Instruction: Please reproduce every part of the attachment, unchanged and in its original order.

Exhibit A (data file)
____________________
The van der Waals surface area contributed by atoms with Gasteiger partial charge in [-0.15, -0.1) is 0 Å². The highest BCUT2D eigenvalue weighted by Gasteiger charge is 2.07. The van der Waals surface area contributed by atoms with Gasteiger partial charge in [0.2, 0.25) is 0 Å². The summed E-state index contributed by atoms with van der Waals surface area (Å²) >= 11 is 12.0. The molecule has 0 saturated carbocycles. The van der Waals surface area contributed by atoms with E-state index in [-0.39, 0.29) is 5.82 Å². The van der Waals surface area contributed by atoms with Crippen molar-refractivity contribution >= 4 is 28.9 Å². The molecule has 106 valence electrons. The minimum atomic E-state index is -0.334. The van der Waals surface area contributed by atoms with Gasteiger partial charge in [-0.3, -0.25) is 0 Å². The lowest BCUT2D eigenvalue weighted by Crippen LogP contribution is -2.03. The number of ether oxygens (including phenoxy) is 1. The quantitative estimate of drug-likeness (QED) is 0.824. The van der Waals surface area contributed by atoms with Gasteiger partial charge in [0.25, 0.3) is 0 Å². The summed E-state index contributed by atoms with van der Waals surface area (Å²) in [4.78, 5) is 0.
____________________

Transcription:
The van der Waals surface area contributed by atoms with Gasteiger partial charge in [-0.15, -0.1) is 0 Å². The highest BCUT2D eigenvalue weighted by Gasteiger charge is 2.07. The van der Waals surface area contributed by atoms with Gasteiger partial charge in [0.2, 0.25) is 0 Å². The summed E-state index contributed by atoms with van der Waals surface area (Å²) >= 11 is 12.0. The molecule has 0 saturated carbocycles. The van der Waals surface area contributed by atoms with E-state index in [-0.39, 0.29) is 5.82 Å². The van der Waals surface area contributed by atoms with Crippen molar-refractivity contribution >= 4 is 28.9 Å². The molecule has 106 valence electrons. The minimum atomic E-state index is -0.334. The van der Waals surface area contributed by atoms with Gasteiger partial charge in [-0.3, -0.25) is 0 Å². The lowest BCUT2D eigenvalue weighted by Crippen LogP contribution is -2.03. The number of ether oxygens (including phenoxy) is 1. The quantitative estimate of drug-likeness (QED) is 0.824. The van der Waals surface area contributed by atoms with Gasteiger partial charge in [0.25, 0.3) is 0 Å². The summed E-state index contributed by atoms with van der Waals surface area (Å²) in [4.78, 5) is 0.